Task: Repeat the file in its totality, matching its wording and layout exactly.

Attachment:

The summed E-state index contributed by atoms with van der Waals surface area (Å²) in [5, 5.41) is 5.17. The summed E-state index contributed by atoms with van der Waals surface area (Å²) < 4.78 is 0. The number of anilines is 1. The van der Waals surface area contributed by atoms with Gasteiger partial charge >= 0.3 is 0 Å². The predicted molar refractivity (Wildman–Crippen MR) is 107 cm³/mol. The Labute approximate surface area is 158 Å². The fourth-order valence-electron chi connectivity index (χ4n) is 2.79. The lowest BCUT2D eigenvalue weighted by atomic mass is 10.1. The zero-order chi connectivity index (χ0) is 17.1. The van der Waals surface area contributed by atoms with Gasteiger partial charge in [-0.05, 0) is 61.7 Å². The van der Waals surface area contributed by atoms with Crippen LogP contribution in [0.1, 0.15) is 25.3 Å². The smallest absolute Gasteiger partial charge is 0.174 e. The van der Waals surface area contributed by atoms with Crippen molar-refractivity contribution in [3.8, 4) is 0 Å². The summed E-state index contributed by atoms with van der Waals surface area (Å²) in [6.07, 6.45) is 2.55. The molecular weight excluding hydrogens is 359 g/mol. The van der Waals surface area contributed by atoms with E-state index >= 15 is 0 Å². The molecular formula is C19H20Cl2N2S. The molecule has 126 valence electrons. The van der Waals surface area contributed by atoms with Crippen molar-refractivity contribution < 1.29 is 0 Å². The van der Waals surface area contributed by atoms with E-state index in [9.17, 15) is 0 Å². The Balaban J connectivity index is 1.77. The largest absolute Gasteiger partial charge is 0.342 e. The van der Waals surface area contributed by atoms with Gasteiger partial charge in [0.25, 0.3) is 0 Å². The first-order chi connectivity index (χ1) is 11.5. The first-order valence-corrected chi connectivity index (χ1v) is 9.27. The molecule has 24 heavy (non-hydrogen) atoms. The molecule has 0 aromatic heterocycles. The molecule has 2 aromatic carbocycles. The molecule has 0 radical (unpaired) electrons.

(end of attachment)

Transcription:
The summed E-state index contributed by atoms with van der Waals surface area (Å²) in [5, 5.41) is 5.17. The summed E-state index contributed by atoms with van der Waals surface area (Å²) < 4.78 is 0. The number of anilines is 1. The van der Waals surface area contributed by atoms with Gasteiger partial charge >= 0.3 is 0 Å². The predicted molar refractivity (Wildman–Crippen MR) is 107 cm³/mol. The Labute approximate surface area is 158 Å². The fourth-order valence-electron chi connectivity index (χ4n) is 2.79. The lowest BCUT2D eigenvalue weighted by atomic mass is 10.1. The zero-order chi connectivity index (χ0) is 17.1. The van der Waals surface area contributed by atoms with Gasteiger partial charge in [-0.05, 0) is 61.7 Å². The van der Waals surface area contributed by atoms with Crippen LogP contribution in [0.1, 0.15) is 25.3 Å². The smallest absolute Gasteiger partial charge is 0.174 e. The van der Waals surface area contributed by atoms with Crippen molar-refractivity contribution in [3.8, 4) is 0 Å². The summed E-state index contributed by atoms with van der Waals surface area (Å²) in [6.07, 6.45) is 2.55. The molecular weight excluding hydrogens is 359 g/mol. The van der Waals surface area contributed by atoms with E-state index >= 15 is 0 Å². The molecular formula is C19H20Cl2N2S. The molecule has 126 valence electrons. The van der Waals surface area contributed by atoms with Crippen molar-refractivity contribution < 1.29 is 0 Å². The van der Waals surface area contributed by atoms with E-state index in [9.17, 15) is 0 Å². The Balaban J connectivity index is 1.77. The largest absolute Gasteiger partial charge is 0.342 e. The van der Waals surface area contributed by atoms with Gasteiger partial charge in [0.25, 0.3) is 0 Å². The first-order chi connectivity index (χ1) is 11.5. The first-order valence-corrected chi connectivity index (χ1v) is 9.27. The molecule has 24 heavy (non-hydrogen) atoms. The molecule has 0 aromatic heterocycles. The molecule has 2 aromatic carbocycles. The molecule has 0 radical (unpaired) electrons.